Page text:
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'Heroes need our help': COVID-19 hospitalizations in Dane County break record again
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'Heroes need our help': COVID-19 hospitalizations in Dane County break record again

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UW nurses

Staff members in UW Hospital's COVID-19 unit care for patients in November 2020.

A record 197 patients with COVID-19 are hospitalized in Dane County, officials said Tuesday, as they urged the public to get booster shots, wear masks and stay home if ill to curb spread of the highly transmissible omicron variant and ease the strain on health care workers.

The hospital in Medford, like others, is feeling the strain, with no end in sight.

“Our health care heroes need our help, not just in words but in our actions,” said Dane County Executive Joe Parisi, who noted the county expects by Friday to get 100,000 more face masks to distribute to people who need them.

“With our hospitals at capacity, we each have to do our part to keep ourselves safe and to keep ourselves out of the hospital,” said Madison Mayor Satya Rhodes-Conway, who encouraged people to get vaccinated at newly restarted mobile clinics or at regular sites.

The 197 COVID-19 hospitalizations eclipsed the previous record of 184 on Monday, which was up from an earlier peak of 179 on Nov. 18, 2020, before vaccinations became available. Forty-one of the 197 patients were in intensive care, down from the county’s pandemic peak of 49 in November 2020.

Public Health Madison and Dane County on Tuesday also reported a daily record of 2,127 new COVID-19 cases in Dane County, for a daily average of 1,575 cases — levels that as recently as September were typical statewide totals. Some 15.5% of county residents have tested positive throughout the pandemic, including 3.1% in just the past two weeks, health department director Janel Heinrich said.

“This surge that we’re in is a perfect storm, likely brought on by a combination of holiday travel and gatherings just as this very highly transmissible omicron variant began to spread,” Heinrich said.

She urged testing, which is again happening at the Alliant Energy Center, where 750 testing appointments are available each weekday, with plans to expand to 1,000 daily next week.

State numbers

Statewide, 12,305 new cases of COVID-19 were reported Tuesday, for a record daily average of 9,696. As of Tuesday, 2,244 patients were in hospitals with COVID-19 statewide, down from 2,259 on Monday but still near the record of 2,277 on Nov. 16, 2020, according to the Wisconsin Hospital Association.

Among the 2,244 patients, a record 486 were in intensive care.

Dane County has the state’s highest rate of vaccinations against COVID-19, as 81.2% of residents have received at least one dose and 76.4% are fully vaccinated. As of last week, nearly 60% of fully vaccinated county residents had received a booster or additional dose.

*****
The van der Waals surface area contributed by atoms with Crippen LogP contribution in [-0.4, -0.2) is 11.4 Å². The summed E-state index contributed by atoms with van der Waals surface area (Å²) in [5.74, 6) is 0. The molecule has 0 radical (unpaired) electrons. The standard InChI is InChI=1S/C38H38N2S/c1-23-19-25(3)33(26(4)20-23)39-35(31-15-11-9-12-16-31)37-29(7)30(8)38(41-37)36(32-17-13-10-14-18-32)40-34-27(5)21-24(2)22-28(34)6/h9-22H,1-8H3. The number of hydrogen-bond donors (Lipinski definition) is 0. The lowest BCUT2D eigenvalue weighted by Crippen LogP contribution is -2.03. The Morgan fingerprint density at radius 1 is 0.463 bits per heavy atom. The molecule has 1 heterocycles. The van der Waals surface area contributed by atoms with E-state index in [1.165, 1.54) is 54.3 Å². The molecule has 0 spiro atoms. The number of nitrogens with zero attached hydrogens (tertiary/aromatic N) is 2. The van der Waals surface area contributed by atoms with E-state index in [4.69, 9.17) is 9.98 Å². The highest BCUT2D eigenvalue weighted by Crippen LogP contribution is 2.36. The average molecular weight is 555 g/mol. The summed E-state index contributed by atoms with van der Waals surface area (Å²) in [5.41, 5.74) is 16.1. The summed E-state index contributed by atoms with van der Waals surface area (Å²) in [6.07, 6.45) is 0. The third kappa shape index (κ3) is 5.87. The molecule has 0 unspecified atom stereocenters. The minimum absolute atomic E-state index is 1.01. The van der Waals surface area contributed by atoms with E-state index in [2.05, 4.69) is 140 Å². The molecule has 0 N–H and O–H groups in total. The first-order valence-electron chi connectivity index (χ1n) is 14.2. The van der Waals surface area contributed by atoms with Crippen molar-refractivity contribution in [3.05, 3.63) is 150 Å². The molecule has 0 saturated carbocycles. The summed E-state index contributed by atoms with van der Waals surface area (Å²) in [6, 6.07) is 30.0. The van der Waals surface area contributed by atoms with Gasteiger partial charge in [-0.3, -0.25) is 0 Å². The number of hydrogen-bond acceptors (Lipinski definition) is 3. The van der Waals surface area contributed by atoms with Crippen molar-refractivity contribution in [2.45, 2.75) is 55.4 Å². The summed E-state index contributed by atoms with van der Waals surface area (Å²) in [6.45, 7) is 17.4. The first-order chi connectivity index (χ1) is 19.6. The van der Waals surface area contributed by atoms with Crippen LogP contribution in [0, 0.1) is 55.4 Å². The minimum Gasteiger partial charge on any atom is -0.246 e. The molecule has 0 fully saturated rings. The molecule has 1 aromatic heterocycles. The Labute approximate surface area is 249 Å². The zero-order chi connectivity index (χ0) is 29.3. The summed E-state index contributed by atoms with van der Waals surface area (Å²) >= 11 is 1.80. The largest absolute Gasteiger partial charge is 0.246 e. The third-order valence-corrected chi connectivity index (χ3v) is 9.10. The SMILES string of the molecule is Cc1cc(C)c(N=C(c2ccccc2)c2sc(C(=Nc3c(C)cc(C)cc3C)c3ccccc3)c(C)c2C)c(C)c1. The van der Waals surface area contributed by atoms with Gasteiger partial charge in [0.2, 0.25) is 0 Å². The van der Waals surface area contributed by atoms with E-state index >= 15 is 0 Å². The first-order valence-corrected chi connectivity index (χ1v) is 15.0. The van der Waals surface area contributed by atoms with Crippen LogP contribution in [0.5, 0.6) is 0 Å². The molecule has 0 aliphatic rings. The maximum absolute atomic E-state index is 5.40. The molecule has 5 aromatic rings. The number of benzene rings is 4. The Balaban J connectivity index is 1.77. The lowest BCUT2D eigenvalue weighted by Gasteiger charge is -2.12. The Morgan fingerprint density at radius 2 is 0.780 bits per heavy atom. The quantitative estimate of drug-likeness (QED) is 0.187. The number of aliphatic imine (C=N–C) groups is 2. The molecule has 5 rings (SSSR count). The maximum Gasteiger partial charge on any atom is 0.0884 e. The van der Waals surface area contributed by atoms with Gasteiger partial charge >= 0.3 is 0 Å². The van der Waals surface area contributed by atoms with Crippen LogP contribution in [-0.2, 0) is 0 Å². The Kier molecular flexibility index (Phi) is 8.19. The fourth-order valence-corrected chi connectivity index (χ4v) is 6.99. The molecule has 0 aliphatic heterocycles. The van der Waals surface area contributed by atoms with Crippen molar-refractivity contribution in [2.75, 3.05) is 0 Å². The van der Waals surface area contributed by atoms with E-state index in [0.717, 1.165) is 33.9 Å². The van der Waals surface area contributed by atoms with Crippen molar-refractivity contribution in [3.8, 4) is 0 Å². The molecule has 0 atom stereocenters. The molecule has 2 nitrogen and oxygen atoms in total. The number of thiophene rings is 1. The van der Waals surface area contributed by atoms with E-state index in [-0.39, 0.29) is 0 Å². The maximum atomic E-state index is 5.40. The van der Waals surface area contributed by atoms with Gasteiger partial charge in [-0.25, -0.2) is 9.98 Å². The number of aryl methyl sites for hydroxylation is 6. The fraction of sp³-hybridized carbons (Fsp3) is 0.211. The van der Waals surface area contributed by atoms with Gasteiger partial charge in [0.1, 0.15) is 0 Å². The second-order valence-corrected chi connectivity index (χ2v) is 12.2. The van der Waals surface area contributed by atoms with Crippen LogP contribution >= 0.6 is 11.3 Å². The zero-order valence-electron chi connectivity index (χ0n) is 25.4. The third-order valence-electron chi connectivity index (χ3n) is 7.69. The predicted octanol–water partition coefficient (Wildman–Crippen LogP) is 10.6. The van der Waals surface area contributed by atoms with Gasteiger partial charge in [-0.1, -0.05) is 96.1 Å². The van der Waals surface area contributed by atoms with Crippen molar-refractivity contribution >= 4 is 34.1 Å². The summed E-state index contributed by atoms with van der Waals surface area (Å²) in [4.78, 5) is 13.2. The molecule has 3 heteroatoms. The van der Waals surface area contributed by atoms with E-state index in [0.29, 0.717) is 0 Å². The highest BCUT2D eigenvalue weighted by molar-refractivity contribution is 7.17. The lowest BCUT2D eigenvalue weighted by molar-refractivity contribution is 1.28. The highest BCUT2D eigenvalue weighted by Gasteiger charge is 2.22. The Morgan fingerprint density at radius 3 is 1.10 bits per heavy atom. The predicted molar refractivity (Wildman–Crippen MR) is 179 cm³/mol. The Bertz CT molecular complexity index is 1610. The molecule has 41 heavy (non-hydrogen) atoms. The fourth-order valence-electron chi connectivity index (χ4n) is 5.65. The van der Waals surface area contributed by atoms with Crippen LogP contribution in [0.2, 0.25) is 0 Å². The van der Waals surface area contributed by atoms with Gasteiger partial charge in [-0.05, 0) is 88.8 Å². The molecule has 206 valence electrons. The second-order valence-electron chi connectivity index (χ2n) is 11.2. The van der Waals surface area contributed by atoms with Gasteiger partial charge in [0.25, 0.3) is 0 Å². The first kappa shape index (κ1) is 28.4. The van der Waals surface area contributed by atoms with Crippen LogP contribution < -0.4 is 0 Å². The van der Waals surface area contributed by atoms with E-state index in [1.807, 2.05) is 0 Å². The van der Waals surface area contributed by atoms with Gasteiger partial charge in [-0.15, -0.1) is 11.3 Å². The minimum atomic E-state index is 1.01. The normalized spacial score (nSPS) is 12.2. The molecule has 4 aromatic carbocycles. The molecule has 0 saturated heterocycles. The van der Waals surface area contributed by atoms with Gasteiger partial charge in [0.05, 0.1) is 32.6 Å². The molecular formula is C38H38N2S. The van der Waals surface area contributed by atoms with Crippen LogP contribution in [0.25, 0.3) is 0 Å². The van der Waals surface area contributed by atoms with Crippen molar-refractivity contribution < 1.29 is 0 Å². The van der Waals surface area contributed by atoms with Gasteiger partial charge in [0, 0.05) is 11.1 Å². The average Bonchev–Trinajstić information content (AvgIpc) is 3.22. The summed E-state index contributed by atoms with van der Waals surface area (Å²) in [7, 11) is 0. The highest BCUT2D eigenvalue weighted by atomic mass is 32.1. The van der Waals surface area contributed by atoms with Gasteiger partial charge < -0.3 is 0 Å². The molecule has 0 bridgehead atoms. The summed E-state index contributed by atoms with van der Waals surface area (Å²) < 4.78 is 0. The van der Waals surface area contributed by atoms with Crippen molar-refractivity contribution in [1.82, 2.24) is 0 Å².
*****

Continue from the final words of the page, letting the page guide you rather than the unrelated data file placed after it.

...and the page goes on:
Some of the patients hospitalized in the county with COVID-19 are from other counties and not all are in the hospital primarily because of COVID-19, as has been the case throughout the pandemic with reported hospitalizations. In addition, omicron is causing numerous breakthrough infections among vaccinated people nationwide.

Heinrich said the city-county health department couldn’t say how many of the 197 patients hospitalized with COVID-19 were vaccinated or from the county.

Of about 65 COVID-19 patients Tuesday at SSM Health St. Mary’s Hospital in Madison, most were unvaccinated and from Dane County, spokesperson Kim Sveum said. Of about 60 at UnityPoint Health-Meriter, most were from the county and 10 were in intensive care, all of whom were unvaccinated, spokesperson Nicole Aimone said. UW Hospital has had 65 to 80 COVID-19 patients the past two weeks, about 15% of total volume, spokesperson Emily Kumlien said.

The hospital spokespersons declined to provide additional details about the residential and vaccination status of their patients with COVID-19.

Heinrich said that even for patients who aren’t in the hospital primarily because of COVID-19, health care workers must wear additional protective equipment and take other steps when caring for them, which adds to the strain.

Vaccine impacts

Despite breakthrough cases from omicron, vaccinations — especially booster shots — are protecting against infection, health officials say.

In late December, when the omicron variant became widespread, the age-adjusted rate of new COVID-19 cases in the county was 1.9 times higher among residents not fully vaccinated than those fully vaccinated, Public Health Madison and Dane County said last week. The rate was 4.3 times higher among the unvaccinated than those who had received booster or additional doses, the health department said.

People vaccinated with the initial series only were 2.3 times more likely to test positive than people who received a booster or additional dose, the department said.

In November statewide, people not fully vaccinated were 5 times more likely to get COVID-19, 11 times more likely to be hospitalized for it and 12 times more likely to die from it than those fully vaccinated, according to the state Department of Health Services.

“Our health care heroes need our help, not just in words but in our actions."

Joe Parisi, Dane County executive

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